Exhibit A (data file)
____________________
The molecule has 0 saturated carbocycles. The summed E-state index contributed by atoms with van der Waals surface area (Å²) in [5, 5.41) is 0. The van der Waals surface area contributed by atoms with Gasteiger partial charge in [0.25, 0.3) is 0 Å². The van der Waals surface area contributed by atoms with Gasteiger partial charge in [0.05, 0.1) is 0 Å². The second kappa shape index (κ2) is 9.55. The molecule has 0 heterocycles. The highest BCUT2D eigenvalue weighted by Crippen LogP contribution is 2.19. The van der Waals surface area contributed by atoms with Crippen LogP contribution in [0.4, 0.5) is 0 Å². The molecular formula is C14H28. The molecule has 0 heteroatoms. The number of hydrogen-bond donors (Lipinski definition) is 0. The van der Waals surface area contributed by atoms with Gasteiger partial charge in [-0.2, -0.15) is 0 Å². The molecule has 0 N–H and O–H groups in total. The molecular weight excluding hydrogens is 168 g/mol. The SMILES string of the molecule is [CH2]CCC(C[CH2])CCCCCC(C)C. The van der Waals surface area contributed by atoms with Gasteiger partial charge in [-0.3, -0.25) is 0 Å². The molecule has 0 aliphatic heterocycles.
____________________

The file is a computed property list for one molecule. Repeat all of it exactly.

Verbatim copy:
The molecule has 0 saturated carbocycles. The summed E-state index contributed by atoms with van der Waals surface area (Å²) in [5, 5.41) is 0. The van der Waals surface area contributed by atoms with Gasteiger partial charge in [0.25, 0.3) is 0 Å². The van der Waals surface area contributed by atoms with Gasteiger partial charge in [0.05, 0.1) is 0 Å². The second kappa shape index (κ2) is 9.55. The molecule has 0 heterocycles. The highest BCUT2D eigenvalue weighted by Crippen LogP contribution is 2.19. The van der Waals surface area contributed by atoms with Crippen LogP contribution in [0.4, 0.5) is 0 Å². The molecular formula is C14H28. The molecule has 0 heteroatoms. The number of hydrogen-bond donors (Lipinski definition) is 0. The van der Waals surface area contributed by atoms with Gasteiger partial charge in [-0.2, -0.15) is 0 Å². The molecule has 0 N–H and O–H groups in total. The molecular weight excluding hydrogens is 168 g/mol. The SMILES string of the molecule is [CH2]CCC(C[CH2])CCCCCC(C)C. The van der Waals surface area contributed by atoms with Gasteiger partial charge in [-0.3, -0.25) is 0 Å². The molecule has 0 aliphatic heterocycles.